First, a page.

PAIRS Study (Personality, Affect, Interactions, and Risk for Suicide)

Supervising Faculty: Sarah Brown, PhD

Contact: Sarah Brown,

Area of Research: Clinical psychology, suicide risk

Description of Research: Our program of research is focused on understanding the cognitive, physiological, affective, and interpersonal processes underlying suicide ideation and suicidal behaviors. In the PAIRS Study (Personality, Affect, Interactions, and Risk for Suicide), we are examining whether social exclusion leads to impairments in decision-making and altered physiological arousal that may facilitate engagement in suicidal behaviors. In this study, young adults with recent suicide ideation or suicidal behavior will complete an experimental laboratory protocol involving a social exclusion induction, decision-making tasks, virtual reality experiences, and physiological data collection throughout the study tasks. Participants will also complete interviews and self-report assessments at baseline and 4-month follow-up, to allow us to understand short-term and long-term risk factors for suicide.

Duties of Students: All students will conduct standardized experimental protocols with direct participant interaction. All students will assist with processing (i.e., artifact correction) and analysis of psychophysiology data, as well as general data management tasks. Other project specific opportunities may include conducting clinical phone screens with potential participants, scheduling participants, providing instructions to participants for self-report assessments, and observing clinical interviews assessing cognitive functioning and suicide risk. Students will attend a bi-weekly journal club and training series held jointly with the Daily Emotions and Relationships (DEAR) study. Students will also complete literature reviews and readings to understand the conceptual and theoretical bases for the research. Students will complete a paper, poster, or journal club presentation at the end of the course. Advanced students are encouraged to engage in data analysis and conference presentations or manuscript preparation (including working with archival data collected from other related projects), depending on specific background and interests.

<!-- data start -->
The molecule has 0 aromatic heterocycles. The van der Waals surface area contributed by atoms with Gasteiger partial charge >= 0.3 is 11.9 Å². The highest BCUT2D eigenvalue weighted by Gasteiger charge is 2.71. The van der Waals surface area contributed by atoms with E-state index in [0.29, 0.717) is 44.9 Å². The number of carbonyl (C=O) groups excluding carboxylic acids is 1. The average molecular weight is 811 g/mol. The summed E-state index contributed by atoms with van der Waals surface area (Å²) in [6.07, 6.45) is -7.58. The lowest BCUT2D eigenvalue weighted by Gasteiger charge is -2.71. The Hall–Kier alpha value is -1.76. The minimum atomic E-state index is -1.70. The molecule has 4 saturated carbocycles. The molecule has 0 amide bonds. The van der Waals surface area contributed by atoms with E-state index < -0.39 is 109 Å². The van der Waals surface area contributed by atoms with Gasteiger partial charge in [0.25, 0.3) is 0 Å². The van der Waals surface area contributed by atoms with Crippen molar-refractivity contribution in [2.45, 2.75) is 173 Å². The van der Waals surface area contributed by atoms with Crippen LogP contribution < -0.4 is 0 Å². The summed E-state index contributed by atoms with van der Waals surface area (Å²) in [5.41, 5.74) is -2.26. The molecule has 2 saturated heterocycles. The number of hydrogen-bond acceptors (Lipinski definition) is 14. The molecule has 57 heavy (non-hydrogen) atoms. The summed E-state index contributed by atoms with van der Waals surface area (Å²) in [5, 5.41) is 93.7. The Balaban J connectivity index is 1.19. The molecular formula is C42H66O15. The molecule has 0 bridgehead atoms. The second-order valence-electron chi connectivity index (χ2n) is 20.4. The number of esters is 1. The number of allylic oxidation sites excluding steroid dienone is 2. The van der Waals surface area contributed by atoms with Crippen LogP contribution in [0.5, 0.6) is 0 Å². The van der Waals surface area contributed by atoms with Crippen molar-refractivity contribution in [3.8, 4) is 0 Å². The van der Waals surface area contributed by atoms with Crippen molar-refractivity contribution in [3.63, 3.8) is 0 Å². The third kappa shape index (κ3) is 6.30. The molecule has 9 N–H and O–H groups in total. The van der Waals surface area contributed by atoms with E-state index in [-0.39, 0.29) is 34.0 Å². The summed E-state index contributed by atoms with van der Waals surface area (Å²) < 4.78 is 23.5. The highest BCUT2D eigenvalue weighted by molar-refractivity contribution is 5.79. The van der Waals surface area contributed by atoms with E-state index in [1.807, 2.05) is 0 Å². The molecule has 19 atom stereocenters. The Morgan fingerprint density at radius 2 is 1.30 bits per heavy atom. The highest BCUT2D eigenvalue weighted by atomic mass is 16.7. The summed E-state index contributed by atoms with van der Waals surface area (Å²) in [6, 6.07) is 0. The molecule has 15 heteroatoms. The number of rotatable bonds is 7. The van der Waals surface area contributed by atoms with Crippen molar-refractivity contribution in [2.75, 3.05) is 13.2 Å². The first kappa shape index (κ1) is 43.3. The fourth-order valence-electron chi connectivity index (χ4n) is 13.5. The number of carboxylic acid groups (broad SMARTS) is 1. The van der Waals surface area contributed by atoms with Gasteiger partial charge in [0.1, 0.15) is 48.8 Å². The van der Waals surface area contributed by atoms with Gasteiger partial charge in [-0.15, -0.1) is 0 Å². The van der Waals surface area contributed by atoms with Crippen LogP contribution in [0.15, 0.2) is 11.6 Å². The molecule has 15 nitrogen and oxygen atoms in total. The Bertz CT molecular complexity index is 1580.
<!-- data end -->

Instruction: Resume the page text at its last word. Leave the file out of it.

• Overall GPA of 3.0 or higher
  • 12 credits of Psychology (including current term)
  • STAT 0200/1000/1100 Statistics
  • PSY 0036 Research Methods Lecture
  • PSY 0037 Research Methods Lab
  • Register for 2-3 units of directed research (6-9 hours per week)
  • Minimum 2 semester commitment
  • Strong interpersonal and organizational skills

Recruitment Process: Prior to meeting with students, I will ask them to complete a standardized form that will include the following information: academic major/minor, GPA, class standing, graduation date, number of semesters they would be interested in working in the lab, career plans/interest in graduate school, prior research experience, and personal interests in research. For all students that seem like a potential fit for the lab, I will meet with each of them individually (virtually or in-person) to discuss their interests in the research project and lab, provide additional information about the training opportunities, and answer any questions. If there are multiple interested applicants, a standardized rating scale will be used to evaluate fit between research topic and student interest, ability to meet personal goals of students, mentor-style match between lab and student, and overall interest in lab activities. These procedures will help ensure that all students are given equal opportunity regardless of race, gender, or other social identity variables.

Terms offered: Fall, Spring, Summer

Number of Students: 2